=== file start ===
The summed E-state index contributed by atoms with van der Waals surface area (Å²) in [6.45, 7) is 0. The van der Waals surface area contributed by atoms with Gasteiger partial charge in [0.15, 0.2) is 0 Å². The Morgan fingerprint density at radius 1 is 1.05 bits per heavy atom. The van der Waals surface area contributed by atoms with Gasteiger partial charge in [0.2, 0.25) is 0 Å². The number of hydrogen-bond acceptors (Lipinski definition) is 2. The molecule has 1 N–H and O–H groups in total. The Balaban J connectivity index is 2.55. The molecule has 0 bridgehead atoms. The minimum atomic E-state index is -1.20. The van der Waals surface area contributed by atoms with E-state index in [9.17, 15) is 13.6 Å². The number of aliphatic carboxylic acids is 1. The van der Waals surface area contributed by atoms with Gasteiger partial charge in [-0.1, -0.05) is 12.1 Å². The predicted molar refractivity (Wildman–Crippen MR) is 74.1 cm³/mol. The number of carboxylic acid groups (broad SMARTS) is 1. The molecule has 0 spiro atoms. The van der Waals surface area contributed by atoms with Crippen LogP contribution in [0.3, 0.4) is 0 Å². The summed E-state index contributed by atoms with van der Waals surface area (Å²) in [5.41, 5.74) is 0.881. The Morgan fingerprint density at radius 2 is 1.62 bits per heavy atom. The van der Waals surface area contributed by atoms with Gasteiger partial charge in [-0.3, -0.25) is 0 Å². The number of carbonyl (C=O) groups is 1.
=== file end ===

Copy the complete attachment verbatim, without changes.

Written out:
The summed E-state index contributed by atoms with van der Waals surface area (Å²) in [6.45, 7) is 0. The van der Waals surface area contributed by atoms with Gasteiger partial charge in [0.15, 0.2) is 0 Å². The Morgan fingerprint density at radius 1 is 1.05 bits per heavy atom. The van der Waals surface area contributed by atoms with Gasteiger partial charge in [0.2, 0.25) is 0 Å². The number of hydrogen-bond acceptors (Lipinski definition) is 2. The molecule has 1 N–H and O–H groups in total. The Balaban J connectivity index is 2.55. The molecule has 0 bridgehead atoms. The minimum atomic E-state index is -1.20. The van der Waals surface area contributed by atoms with E-state index in [9.17, 15) is 13.6 Å². The number of aliphatic carboxylic acids is 1. The van der Waals surface area contributed by atoms with Gasteiger partial charge in [-0.1, -0.05) is 12.1 Å². The predicted molar refractivity (Wildman–Crippen MR) is 74.1 cm³/mol. The number of carboxylic acid groups (broad SMARTS) is 1. The molecule has 0 spiro atoms. The van der Waals surface area contributed by atoms with Crippen LogP contribution in [0.3, 0.4) is 0 Å². The summed E-state index contributed by atoms with van der Waals surface area (Å²) in [5.41, 5.74) is 0.881. The Morgan fingerprint density at radius 2 is 1.62 bits per heavy atom. The van der Waals surface area contributed by atoms with Gasteiger partial charge in [-0.3, -0.25) is 0 Å². The number of carbonyl (C=O) groups is 1.